Editor’s note: As we ended a difficult and unique year and entered a new one, the Training Industry editorial team asked learning leaders to write in with their reflections on 2020 and predictions for 2021. This series, “What’s Changed and What Hasn’t?: Taking Stock of 2020 and Planning for 2021,” is the result.
2020 has been a tough year for human resources (HR) and training professionals. The pandemic made complicated jobs even more complex, the unprecedented and massive move to working from home disrupted routines, and employee health and safety took on new implications. HR leaders had to manage reorganizations, and training professionals had to dramatically overhaul programs. Now, we’re moving toward a “new normal” that no one can define with any certainty.
As we confront a still-uncertain business environment in 2021, it would be easy to go off track and allow earlier goals to slide. After all, many priorities have changed, and businesses are under stress. It’s possible to lose sight of program objectives created during “normal” times. But when it comes to diversity, equity and inclusion (DEI) goals, they are more important than ever now.
The pandemic is taking an outsized toll on the health and finances of communities of color, and it has had a disproportionate economic impact on women. The murder of George Floyd and the deaths of other unarmed Black Americans by police inspired people across the U.S. and around the world to rise up and demand justice. For these reasons and others, HR and training professionals should ensure that DEI programs remain a top priority in 2021 and beyond.
Proactively Promote Racial Equality
This moment demands a renewed commitment to DEI, which requires more than feel-good statements. Companies need a multilayered strategy with built-in accountability. Now is a great time to review your current DEI programs, including training curricula, employee resource groups (ERGs) and more, and make sure they still supports inclusion goals, recognizing that you might need to make adjustments due to work-from-home protocols.
DEI programs typically include best practices for hiring a diverse and inclusive workplace. It’s also a good idea to look for relevant experience when hiring HR and training professionals. Ask candidates about how they identified and addressed racial inequality and bias allegations in past positions, and gauge their success.
Look for HR and training professionals who are comfortable discussing racial discrimination, harassment and unconscious bias in the workplace. Comfort discussing these topics is an important qualification, since they’ll be responsible for ensuring that company leaders and frontline managers are handling this critical aspect of their jobs as effectively as possible. To combat potential fatigue among the staff leading these efforts, companies should reward them with extra benefits, compensation and recognition.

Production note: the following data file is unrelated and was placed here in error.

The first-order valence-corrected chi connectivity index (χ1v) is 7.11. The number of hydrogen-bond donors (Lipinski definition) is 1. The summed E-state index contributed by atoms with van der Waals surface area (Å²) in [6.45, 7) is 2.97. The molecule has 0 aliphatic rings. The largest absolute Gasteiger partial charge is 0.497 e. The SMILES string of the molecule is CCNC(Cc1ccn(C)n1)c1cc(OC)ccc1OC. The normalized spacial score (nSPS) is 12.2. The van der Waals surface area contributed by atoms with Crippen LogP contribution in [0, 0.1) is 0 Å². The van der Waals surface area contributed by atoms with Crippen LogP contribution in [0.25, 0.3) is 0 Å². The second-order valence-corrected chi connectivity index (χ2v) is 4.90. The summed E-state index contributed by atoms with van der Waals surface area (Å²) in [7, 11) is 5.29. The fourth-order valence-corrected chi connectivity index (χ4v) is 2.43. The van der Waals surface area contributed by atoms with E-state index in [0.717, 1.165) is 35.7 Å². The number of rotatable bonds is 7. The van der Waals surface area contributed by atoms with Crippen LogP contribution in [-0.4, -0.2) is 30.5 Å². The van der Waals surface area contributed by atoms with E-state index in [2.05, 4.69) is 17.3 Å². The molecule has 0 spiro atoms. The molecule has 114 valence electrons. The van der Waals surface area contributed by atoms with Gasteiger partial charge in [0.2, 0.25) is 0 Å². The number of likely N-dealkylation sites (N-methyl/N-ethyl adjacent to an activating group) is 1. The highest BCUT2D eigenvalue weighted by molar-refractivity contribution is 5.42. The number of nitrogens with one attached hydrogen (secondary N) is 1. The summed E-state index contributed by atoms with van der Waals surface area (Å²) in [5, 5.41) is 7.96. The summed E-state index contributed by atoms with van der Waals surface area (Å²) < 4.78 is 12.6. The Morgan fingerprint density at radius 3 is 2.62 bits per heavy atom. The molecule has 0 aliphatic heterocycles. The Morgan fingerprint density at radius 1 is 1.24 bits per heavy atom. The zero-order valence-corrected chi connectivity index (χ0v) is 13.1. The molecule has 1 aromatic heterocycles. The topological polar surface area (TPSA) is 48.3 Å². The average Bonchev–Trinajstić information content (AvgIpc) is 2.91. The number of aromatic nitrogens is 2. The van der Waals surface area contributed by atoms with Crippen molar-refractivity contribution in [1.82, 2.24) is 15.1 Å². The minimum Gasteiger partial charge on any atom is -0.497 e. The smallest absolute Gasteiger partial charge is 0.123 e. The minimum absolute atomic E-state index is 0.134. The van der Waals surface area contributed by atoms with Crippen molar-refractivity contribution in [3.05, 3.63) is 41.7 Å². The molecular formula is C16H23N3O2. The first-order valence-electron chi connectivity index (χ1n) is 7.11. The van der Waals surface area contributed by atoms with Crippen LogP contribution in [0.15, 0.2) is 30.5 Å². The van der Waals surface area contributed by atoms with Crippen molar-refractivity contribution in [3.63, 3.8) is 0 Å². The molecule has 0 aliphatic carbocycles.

Being “not racist” isn’t enough now — achieving racial equity requires companies to be anti-racist. Review your company’s values, training, messages and actions to ensure that they are actively addressing inequality. The company’s policies, behaviors and vendor partnerships should reflect anti-racism. If they don’t, it’s time to change them.
Keep in mind that anti-racism won’t be a familiar concept to everyone, so be prepared to train HR, employee relations and training teams to promote an anti-racist environment. Make sure they have the tools they need to handle any allegations that are made and to serve as a role model to others.
Using Data to Drive Accountability
Employee relations data is critical for DEI success. It provides a baseline for benchmarking so you know your current status and yields insights on where you need to make a change. Take a look at the data to create a baseline: Evaluate racial equality incidents by leader and geography, compare your organization’s current status to the status of other companies in your industry and size group, and create key performance indicators (KPIs) to help monitor progress toward your goals.
To ensure accountability, report what you’ve found, and share your plan to address any problems and achieve progress overall with key stakeholders. This crucial accountability step is one that too many organizations don’t take. HR Acuity’s recent employee relations benchmark study found that only one-quarter of companies report this information to their boards, and fewer than one-third report employee relations data of any kind to their employees.
One explanation for this discrepancy is that too many organizations lack a formal process for investigating allegations of bias or racism, and the majority of organizations — more than 60% — use spreadsheets or no system at all for tracking and managing incidents. Data and consistent processes are essential to drive accountability, so make sure you have the tools you need to document, record and analyze incidents so you can identify opportunities to make progress.
Now isn’t the time to let DEI programs fall off the radar. On the contrary, now is the moment to transform a commitment to equity into a solid plan that accommodates new workplace realities and ensures accountability by measuring progress. With a plan in place and a system to measure progress toward goals, you can drive meaningful change.